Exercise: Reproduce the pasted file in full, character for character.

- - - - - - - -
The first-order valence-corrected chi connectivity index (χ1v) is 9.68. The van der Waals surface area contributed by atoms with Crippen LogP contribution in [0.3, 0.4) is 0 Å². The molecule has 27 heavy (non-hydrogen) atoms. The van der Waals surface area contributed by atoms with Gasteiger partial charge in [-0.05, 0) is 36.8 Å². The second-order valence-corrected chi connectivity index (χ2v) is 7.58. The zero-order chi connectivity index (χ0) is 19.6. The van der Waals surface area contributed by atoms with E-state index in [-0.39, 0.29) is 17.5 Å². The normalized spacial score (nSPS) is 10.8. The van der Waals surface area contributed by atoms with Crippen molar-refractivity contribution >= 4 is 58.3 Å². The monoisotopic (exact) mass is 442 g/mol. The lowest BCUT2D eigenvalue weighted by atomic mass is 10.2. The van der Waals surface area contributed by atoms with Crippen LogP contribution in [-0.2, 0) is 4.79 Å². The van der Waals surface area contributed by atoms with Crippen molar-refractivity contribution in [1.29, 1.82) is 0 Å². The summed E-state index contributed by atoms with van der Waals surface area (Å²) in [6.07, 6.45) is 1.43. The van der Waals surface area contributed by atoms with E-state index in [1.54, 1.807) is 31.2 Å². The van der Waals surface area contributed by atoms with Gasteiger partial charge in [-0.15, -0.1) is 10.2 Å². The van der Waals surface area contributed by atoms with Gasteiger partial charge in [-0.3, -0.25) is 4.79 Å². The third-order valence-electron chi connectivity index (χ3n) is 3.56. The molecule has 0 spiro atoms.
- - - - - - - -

The first-order valence-corrected chi connectivity index (χ1v) is 9.68. The van der Waals surface area contributed by atoms with Crippen LogP contribution in [0.3, 0.4) is 0 Å². The molecule has 27 heavy (non-hydrogen) atoms. The van der Waals surface area contributed by atoms with Gasteiger partial charge in [-0.05, 0) is 36.8 Å². The second-order valence-corrected chi connectivity index (χ2v) is 7.58. The zero-order chi connectivity index (χ0) is 19.6. The van der Waals surface area contributed by atoms with E-state index in [-0.39, 0.29) is 17.5 Å². The normalized spacial score (nSPS) is 10.8. The van der Waals surface area contributed by atoms with Crippen molar-refractivity contribution >= 4 is 58.3 Å². The monoisotopic (exact) mass is 442 g/mol. The lowest BCUT2D eigenvalue weighted by atomic mass is 10.2. The van der Waals surface area contributed by atoms with Crippen LogP contribution in [-0.2, 0) is 4.79 Å². The van der Waals surface area contributed by atoms with Crippen molar-refractivity contribution in [1.29, 1.82) is 0 Å². The summed E-state index contributed by atoms with van der Waals surface area (Å²) in [6.07, 6.45) is 1.43. The van der Waals surface area contributed by atoms with E-state index in [1.54, 1.807) is 31.2 Å². The van der Waals surface area contributed by atoms with Gasteiger partial charge in [-0.15, -0.1) is 10.2 Å². The van der Waals surface area contributed by atoms with Gasteiger partial charge in [-0.3, -0.25) is 4.79 Å². The third-order valence-electron chi connectivity index (χ3n) is 3.56. The molecule has 0 spiro atoms.